There are times when my stoner brain holds two disparate problems in its whorls and suddenly, like a bolt of lightning turning a mighty oak into a pile of smoldering kindling, a single solution to both problems appears.
So it was last night as I was waiting to be booked for some trivial offense I have long since forgotten. For some reason, both illegal immigration and family values had embedded themselves in my head.
First, there was the problem of what to do about family values. The problem is that we want to strengthen the family even as we geld it. We want a strong family, but not a politically active family. What we are looking for is strength in apathy.
Then there are the twelve million illegals that have poured over our borders, no matter how tall our walls or sophisticated our electronic detection devices. The dilemma is that we don’t want them, but we need their cheap labor to pick our produce.
Then it hit me! As we leach the illegals out of America, we fill the void with migrant family workers of Euromerican descent. Why should millions of pounds of pears and other fruits rot because of a labor shortage when we have a middle class that is tumbling down the economic ladder?
Think about it! What is the best way to build family solidarity? In a word, it’s labor! The family that slaves together stays together. Nothing encourages family closeness like dawn-to-dusk backbreaking labor in the fields before returning to a shack so rustic it is one with nature.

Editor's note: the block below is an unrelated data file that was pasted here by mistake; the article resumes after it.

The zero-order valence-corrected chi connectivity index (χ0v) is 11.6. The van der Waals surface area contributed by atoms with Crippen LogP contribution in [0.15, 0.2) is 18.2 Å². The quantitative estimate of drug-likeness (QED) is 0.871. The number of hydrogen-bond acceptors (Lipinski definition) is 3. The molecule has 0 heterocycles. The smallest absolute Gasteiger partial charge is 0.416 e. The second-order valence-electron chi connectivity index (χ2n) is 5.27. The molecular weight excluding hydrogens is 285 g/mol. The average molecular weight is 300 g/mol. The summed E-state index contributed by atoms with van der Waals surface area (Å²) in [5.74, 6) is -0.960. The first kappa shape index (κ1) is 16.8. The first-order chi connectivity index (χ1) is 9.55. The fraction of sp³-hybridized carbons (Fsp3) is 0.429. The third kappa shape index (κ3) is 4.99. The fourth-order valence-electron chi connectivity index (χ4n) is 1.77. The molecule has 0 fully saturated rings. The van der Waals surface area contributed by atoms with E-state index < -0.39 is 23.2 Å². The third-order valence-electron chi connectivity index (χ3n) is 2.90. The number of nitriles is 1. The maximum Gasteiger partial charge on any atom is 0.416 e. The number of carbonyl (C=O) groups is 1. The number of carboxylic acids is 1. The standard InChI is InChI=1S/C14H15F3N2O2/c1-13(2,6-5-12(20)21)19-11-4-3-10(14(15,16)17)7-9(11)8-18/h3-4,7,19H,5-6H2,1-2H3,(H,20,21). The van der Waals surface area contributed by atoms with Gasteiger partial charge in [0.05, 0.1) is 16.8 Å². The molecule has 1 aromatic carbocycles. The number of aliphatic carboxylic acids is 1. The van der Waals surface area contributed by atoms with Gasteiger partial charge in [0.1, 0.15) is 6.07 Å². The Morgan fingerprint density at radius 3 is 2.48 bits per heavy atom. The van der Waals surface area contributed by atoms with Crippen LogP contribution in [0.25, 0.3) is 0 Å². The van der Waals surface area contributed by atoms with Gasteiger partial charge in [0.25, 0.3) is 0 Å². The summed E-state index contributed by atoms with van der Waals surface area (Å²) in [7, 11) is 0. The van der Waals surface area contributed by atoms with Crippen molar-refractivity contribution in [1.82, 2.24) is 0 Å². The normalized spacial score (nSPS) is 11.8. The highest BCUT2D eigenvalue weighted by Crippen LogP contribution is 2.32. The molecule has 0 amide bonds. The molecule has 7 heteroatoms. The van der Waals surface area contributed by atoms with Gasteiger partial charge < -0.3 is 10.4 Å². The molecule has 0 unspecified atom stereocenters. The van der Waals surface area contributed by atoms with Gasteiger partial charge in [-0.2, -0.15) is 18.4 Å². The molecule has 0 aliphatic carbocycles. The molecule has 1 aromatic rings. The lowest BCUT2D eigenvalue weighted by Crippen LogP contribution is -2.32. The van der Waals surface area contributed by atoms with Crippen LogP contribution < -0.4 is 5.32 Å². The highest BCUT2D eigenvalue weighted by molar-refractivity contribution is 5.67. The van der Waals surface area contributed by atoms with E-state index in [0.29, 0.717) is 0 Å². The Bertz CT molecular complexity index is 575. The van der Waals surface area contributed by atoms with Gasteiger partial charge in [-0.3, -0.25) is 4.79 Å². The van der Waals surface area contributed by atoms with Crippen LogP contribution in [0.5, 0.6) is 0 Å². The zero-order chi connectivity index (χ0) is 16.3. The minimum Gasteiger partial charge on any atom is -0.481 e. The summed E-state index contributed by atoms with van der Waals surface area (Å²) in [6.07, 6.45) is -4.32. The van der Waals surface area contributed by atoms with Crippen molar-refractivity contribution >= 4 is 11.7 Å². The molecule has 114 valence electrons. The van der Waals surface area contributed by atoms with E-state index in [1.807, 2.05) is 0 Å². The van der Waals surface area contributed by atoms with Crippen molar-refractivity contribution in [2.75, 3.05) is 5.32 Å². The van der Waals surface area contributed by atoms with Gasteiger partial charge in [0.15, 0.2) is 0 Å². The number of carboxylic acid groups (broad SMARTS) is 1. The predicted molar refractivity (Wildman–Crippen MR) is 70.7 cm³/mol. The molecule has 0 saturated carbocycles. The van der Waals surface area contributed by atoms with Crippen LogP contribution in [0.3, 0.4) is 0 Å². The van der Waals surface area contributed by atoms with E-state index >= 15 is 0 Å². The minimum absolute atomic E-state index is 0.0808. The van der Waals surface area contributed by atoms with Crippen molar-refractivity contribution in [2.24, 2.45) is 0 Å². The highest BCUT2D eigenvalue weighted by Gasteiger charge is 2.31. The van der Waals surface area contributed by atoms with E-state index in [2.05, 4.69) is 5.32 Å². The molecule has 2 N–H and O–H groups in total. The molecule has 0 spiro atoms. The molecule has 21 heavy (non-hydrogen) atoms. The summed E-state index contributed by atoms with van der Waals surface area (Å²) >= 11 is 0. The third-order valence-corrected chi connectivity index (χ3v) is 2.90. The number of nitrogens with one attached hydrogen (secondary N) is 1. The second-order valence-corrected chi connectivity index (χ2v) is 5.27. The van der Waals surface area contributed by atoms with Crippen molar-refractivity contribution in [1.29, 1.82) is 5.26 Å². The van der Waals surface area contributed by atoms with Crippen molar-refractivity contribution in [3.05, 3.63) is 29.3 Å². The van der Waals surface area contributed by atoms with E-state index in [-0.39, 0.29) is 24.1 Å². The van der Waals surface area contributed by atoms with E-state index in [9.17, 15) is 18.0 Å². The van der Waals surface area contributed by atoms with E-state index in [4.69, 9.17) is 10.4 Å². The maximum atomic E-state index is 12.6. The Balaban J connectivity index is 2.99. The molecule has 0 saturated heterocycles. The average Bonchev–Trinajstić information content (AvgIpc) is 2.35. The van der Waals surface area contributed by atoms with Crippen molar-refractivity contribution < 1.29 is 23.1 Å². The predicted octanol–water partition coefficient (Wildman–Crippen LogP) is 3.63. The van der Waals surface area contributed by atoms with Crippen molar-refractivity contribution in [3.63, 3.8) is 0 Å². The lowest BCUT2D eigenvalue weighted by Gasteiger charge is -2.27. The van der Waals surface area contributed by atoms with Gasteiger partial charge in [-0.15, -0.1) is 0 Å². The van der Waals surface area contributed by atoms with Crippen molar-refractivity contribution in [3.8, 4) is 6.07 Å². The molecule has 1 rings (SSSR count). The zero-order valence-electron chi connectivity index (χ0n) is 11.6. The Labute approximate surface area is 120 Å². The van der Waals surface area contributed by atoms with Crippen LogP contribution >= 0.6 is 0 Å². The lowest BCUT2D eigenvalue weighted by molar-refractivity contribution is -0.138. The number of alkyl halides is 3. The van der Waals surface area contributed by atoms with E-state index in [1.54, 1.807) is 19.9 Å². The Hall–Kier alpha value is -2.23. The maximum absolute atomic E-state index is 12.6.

We must shed the 50s image of the well-coiffured family gathered around their Emerson television set. The family of the future is hard of muscle and calloused of hand. Childcare is no longer an issue because the whole family labors together. You solve the problem of childhood obesity because the little buggers will be thin as rails, living as they do on their daily bowl of gruel.
Because it takes a whole family to scrape together a sustenance living, you would effectively put an end to divorce. You can also kiss goodbye to same-sex marriage. The family’s survival will depend on the woman pushing out as many babies as possible. The more hands there are, the more crates of tomatoes can be picked.
George, I see a return to the days of pastoral glory when poets immortalized the peasant starving in his hut. What family in their right mind would refuse a life of hard labor and pastoral beauty?